- - Tuesday, February 2, 2016


Former front-runner Donald Trump came in second in Iowa for many reasons, but the biggest one is that he is widely disliked by most Americans.

A national survey by the respected Gallup Poll, which was ignored by the news media, found that Mr. Trump is the most unlikeable presidential candidate in either party in decades.

Mr. Trump is know for many things — his wealth, his gigantic ego and braggadocio, and his nasty insults of people he does not like. But most Americans have known him as the presidential candidate who led in all the polls for the GOP presidential nomination. Not anymore.

That was laid to rest last week by Frank Newport, Gallup’s editor-in-chief, in an analysis he titled “Trump’s Negative Image.”

“Most political and media commentators have at this point installed Donald Trump as the GOP front-runner,” he wrote.

“But this narrative tends to obscure the fact that Trump is the most unpopular candidate of either party when the entire U.S. population is taken into account — and that he has a higher unfavorable rating than any nominated candidate from either of the two major parties going back to the 1992 election when we began to track favorability using the current format,” Mr. Newport said.

“At this point (two-week average through Jan 27), 33 percent of Americans view Trump favorably and 60 percent unfavorably.”

It the unfavorably that Mr. Newport focuses on, comparing it to the other presidential candidates in this election and past elections.

“Hillary Clinton currently has a 52 percent unfavorable rating among all Americans, while Jeb Bush is at 45 percent, Chris Christie 38 percent, Ted Cruz 37 percent, Marco Rubio 33 percent, Bernie Sanders 31 percent and Ben Carson 30 percent,” he wrote.

But Mr. Newport was curious to know how Mr. Trump’s dismally unfavorable ratings “played out in the context of previous elections.” So he went back compare them from 1992 to the current election.

“The bottom line is that Trump now has a higher unfavorable rating than any candidate at any time during all of these previous election cycles,” he said.

And this conclusion “takes into account the fact that unfavorable ratings tend to rise in the heat of a general election campaign as the barbs, negative ads and heightened partisanship are taken to their highest levels,” he added.

Bill Clinton’s highest unfavorable rating in 1992 was 49 percent in April and July of that year. President George H.W. Bush, his opponent, came closer to Mr. Trump’s rating in October 1992, with a 57 percent unfavorable from Gallup.

Texas Gov. George W. Bush’s unfavorable “never rose above 41 percent before the election” in November of 2000.

Barack Obama had a popular image throughout 2008, with an unfavorable rating no higher than 37 percent, while Sen. John McCain’s unfavorable score was at 44 percent.

When Mitt Romney was running against Mr. Obama in 2012, they both had negative 48 percent ratings.

So the question is, can a presidential candidate who is seen so unfavorably by a large majority of Americans — 60 percent of them — be nominated and elected by the majority of the Americans?

Right now, that seems in question in the GOP, with the narrow, come-from-behind win by Texas Sen. Ted Cruz in Iowa, with this large caveat. Mr. Cruz, who has served in the Senate just a little more than three years, won Iowa’s caucuses as a result of his support from the state’s large, evangelical community. But that’s not going to be the case in a lot of other states.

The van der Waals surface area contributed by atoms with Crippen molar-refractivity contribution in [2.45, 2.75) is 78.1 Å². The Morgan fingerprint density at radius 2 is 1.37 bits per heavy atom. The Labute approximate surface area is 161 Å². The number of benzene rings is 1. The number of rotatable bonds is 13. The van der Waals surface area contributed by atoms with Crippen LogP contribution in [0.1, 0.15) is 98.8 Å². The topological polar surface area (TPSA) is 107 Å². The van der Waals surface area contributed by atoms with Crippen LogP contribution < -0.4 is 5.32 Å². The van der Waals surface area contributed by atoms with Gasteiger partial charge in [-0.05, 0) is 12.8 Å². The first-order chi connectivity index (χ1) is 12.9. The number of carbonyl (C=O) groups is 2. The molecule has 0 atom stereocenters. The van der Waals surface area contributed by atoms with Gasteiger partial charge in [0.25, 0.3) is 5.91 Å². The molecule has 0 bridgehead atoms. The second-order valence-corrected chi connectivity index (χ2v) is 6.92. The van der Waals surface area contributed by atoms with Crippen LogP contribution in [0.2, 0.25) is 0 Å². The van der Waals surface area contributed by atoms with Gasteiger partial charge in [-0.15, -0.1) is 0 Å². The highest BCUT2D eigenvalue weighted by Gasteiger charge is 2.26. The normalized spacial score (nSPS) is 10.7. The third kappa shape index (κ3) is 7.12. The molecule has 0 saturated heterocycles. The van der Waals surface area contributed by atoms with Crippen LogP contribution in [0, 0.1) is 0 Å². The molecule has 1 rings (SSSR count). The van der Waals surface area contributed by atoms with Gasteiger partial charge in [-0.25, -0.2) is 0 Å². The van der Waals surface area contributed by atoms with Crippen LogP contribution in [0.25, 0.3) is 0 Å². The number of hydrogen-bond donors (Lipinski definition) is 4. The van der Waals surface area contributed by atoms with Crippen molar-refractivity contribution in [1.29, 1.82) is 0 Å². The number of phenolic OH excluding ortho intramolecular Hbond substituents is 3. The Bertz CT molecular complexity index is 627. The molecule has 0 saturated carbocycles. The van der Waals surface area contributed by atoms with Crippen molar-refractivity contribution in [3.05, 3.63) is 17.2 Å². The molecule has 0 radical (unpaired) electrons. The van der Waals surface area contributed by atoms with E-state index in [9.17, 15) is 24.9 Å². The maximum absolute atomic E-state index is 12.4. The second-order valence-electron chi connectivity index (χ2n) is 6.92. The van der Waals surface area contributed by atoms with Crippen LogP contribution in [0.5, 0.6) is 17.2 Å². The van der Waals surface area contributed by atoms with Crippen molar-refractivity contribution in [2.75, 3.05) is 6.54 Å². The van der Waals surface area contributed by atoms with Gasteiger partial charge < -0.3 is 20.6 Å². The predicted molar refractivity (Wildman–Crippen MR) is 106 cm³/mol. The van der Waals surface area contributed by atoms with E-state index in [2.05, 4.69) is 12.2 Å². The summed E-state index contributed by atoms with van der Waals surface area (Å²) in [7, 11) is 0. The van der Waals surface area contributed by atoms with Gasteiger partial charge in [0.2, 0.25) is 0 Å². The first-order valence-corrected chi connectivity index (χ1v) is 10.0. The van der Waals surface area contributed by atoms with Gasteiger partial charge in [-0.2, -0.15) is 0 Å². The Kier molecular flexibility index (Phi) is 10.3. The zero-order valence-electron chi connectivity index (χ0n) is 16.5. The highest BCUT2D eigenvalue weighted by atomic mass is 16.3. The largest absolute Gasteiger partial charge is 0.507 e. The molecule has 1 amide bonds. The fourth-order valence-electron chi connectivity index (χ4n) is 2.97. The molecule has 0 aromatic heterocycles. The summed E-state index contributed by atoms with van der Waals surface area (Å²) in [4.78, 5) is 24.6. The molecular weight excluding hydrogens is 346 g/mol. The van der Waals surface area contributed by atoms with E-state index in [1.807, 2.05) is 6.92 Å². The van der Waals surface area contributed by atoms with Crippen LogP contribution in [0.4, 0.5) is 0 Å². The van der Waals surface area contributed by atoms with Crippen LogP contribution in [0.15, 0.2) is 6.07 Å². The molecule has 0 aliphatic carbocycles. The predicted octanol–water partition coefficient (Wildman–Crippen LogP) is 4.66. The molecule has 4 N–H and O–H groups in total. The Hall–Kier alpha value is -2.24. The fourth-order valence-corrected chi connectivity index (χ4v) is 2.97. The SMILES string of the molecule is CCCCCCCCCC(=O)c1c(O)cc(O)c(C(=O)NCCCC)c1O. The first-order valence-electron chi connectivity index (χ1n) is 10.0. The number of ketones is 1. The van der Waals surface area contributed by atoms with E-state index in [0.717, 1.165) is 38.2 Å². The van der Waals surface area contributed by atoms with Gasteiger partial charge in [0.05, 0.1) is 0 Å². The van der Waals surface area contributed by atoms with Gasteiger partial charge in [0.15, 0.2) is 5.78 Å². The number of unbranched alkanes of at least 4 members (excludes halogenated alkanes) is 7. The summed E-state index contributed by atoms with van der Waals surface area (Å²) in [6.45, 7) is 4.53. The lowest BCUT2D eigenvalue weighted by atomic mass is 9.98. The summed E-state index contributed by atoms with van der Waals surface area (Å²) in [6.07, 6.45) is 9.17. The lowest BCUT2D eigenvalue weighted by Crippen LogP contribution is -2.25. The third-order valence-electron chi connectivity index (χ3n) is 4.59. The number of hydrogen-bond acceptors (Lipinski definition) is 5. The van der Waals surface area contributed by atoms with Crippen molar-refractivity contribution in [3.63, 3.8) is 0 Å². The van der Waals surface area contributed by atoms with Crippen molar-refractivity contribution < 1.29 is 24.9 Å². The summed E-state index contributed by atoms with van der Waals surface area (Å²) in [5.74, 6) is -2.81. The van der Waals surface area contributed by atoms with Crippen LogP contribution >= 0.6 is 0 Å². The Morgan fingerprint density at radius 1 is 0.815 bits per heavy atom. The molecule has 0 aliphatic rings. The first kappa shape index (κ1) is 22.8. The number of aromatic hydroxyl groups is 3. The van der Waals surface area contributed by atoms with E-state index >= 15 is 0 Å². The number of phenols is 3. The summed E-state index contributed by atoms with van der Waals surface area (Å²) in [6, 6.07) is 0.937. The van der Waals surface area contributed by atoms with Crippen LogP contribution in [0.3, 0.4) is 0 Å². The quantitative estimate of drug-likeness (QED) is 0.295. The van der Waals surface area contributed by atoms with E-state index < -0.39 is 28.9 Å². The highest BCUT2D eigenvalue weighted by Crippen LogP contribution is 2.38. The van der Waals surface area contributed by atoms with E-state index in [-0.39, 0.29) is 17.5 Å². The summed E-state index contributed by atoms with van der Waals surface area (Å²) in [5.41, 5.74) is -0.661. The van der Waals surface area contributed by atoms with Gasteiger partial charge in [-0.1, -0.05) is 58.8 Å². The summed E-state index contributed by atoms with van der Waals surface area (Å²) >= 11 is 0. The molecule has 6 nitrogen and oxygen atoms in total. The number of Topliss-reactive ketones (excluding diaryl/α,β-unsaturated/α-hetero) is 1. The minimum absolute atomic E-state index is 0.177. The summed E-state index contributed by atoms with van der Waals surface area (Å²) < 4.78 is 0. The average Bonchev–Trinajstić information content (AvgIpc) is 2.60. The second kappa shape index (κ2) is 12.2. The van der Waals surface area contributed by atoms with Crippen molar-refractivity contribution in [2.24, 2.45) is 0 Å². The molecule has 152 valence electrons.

Ask former Gov. Mike Huckabee of Arkansas and former Pennsylvania Sen. Rick Santorum, who have both won Iowa’s GOP presidential caucus before, but never went on to higher office after that.

Florida Sen. Marco Rubio’s hopes were kept alive with his come-from-behind third-place showing, the result of his strong performance in last week’s Fox News debate.

Mr. Rubio dominated much of that event thanks to Mr. Trump’s petulant decision to snub the show because he didn’t want to subject himself to Fox News anchor Megyn Kelly, who has strongly questioned him about his disrespectful treatment of women over the years.

Mr. Trump maintained that skipping the Des Moines debate wouldn’t hurt him because he was the program’s biggest draw. Apparently, Iowa voters thought otherwise.

But there was something far more important to Iowa’s voters: their concern about the decline in religious values, according to entrance polls conducted at voting places.

The two top issues on which voters said they supported Mr. Cruz had to do with their beliefs as “born-again Christians” and that he was someone who “shares my values.”

A recent Pew Research Poll found that many religious voters said Mr. Trump was among “the least religious” of any of the candidates.

His supporters, on the other hand, said he appealed to them because he “tells it like it is” and that he is “from outside the political establishment.”

Recent polls have shown Mr. Trump with a lead in New Hampshire in the 27-percent range, followed by Mr. Cruz, Ohio Gov. John Kasich, former Florida Gov. Jeb Bush and Mr. Rubio, all virtually tied at between 10 and 12 percent.

This means the Republican presidential campaign will likely last a while longer until one or more of the candidates can begin to show some broader strength in the key primaries to come.

After New Hampshire contest on Feb. 9 comes the Nevada caucuses, and then the pivotal South Carolina primary, followed by Super Tuesday on March 1, when a dozen caucuses and primaries are at stake.

By that time, we should know the answer to the question Gallup raises: Can Mr. Trump still win, even though 60 percent of Americans don’t like him?

Donald Lambro is a syndicated columnist and contributor to The Washington Times.

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